Key activities of the BATT4EU partnership Source: BEPA

In parallel, there is a need for industrial upscaling; that is, Europe needs to build high-volume 'giga factories' with manufacturing capacities of several 10's of GWh of battery cells, highly automated and using advanced battery technologies, energy and material efficient, and with the lowest environmental footprint. 

Within 2-4 years, the amount of EoL (end of life) batteries from e-mobility and stationary applications will rise, completely transforming the recycling value chain. This means that both, number and capacity of recycling facilities, need to increase. The new capacities need to be automated to reduce costs and reduce safety risks in all parts of the value chain. Most importantly, there is a strong need for a market uptake.

A more consistent policy framework across all States would be key to modernizing the general grid, and reducing the carbon footprint on a larger scale. The proposal for an update EU regulation on batteries and battery waste should help create a more competitive battery value-chain in Europe based on sustainability and circularity, making sure that environmental performance does constitute an added value.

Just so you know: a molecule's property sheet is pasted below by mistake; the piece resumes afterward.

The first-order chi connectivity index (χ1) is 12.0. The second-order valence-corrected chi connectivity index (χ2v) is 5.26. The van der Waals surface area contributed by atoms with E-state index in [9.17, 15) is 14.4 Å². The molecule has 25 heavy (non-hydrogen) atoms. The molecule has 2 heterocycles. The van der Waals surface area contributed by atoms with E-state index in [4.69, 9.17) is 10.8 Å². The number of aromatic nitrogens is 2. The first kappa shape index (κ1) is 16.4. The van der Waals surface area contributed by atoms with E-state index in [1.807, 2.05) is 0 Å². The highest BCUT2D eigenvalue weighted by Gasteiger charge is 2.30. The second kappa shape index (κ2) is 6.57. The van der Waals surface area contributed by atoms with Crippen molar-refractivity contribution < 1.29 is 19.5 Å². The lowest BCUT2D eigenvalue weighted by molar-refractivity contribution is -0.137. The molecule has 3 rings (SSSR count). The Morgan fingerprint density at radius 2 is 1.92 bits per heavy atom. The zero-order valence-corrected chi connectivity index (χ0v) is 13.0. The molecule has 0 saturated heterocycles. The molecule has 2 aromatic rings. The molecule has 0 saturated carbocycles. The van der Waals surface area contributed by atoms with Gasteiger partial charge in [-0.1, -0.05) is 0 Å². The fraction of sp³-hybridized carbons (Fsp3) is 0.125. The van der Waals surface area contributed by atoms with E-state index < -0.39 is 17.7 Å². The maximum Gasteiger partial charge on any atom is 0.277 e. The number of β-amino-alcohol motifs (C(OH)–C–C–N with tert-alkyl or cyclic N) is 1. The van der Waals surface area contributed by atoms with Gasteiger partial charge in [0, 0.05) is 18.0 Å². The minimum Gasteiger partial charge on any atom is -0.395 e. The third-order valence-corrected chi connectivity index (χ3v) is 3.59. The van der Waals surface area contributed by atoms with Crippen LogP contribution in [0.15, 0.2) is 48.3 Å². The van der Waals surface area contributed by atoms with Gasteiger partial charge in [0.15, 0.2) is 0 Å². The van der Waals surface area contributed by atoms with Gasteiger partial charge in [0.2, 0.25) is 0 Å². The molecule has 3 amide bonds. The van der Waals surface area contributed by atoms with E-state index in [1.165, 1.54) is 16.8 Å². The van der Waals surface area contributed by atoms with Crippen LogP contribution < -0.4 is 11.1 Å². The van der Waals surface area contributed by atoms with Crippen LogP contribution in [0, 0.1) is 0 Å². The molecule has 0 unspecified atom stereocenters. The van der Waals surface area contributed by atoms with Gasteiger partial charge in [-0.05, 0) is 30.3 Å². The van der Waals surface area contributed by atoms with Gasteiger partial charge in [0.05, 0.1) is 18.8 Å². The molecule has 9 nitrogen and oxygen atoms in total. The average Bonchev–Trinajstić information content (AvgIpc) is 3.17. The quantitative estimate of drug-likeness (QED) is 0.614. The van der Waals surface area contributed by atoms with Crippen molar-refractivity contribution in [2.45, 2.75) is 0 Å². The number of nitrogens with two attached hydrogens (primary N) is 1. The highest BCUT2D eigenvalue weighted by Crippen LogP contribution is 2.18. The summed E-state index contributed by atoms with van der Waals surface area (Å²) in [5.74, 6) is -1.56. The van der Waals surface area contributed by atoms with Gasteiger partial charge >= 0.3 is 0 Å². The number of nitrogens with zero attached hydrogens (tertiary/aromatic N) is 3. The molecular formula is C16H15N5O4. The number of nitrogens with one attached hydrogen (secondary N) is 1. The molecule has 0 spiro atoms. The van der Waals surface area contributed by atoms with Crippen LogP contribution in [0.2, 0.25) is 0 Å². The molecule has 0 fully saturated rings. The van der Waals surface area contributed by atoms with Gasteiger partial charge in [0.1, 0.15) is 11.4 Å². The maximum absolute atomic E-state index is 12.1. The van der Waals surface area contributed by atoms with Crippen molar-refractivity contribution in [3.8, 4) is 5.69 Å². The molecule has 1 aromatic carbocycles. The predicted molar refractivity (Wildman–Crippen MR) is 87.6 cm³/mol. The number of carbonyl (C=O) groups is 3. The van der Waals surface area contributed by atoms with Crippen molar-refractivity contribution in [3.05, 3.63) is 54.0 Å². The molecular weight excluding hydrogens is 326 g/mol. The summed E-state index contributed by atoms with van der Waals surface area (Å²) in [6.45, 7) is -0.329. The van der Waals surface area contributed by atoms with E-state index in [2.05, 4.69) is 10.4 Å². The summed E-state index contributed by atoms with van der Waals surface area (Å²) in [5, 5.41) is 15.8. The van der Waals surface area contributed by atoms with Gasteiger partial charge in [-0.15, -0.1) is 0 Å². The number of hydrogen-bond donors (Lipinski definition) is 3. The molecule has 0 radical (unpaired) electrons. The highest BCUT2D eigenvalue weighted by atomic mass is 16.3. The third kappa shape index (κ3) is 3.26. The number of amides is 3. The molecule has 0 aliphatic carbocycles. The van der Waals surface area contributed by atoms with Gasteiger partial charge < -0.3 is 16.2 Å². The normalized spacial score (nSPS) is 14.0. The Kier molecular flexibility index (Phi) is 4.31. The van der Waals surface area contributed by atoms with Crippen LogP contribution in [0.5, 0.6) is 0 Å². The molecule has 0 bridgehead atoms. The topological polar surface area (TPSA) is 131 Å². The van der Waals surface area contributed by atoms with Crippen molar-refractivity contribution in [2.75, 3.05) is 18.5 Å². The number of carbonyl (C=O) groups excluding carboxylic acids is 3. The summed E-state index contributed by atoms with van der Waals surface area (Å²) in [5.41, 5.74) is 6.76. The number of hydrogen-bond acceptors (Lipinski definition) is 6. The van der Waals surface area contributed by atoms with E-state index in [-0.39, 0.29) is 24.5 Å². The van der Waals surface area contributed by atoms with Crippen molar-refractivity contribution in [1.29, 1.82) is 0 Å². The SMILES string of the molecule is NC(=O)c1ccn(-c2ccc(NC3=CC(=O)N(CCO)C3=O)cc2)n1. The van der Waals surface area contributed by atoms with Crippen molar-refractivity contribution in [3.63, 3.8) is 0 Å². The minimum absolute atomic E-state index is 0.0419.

The regulation should provide legal certainty, which will help unlock largescale investments for battery technologies, and help to steer investment in R&I, and thus boost the production capacity for innovative and sustainable batteries in Europe and beyond.

Batteries with a lower environmental footprint are expected to have a significant impact on increasing the uptake of electric vehicles. Since the launch of the European Battery Alliance (EBA250) in 2017, the R&I community for the European battery value chain has made tremendous progress on the above-mentioned points. Yet, the past years were characterised by the mushrooming of many different initiatives, each with its specific focus. 

While each initiative is working on great things, the European battery landscape threatened to become too complex for the stakeholders involved, who might not see the wood for the trees. This complexity introduces a risk that players will turn away from the European ecosystem and that R&I efforts will remain isolated and suboptimal.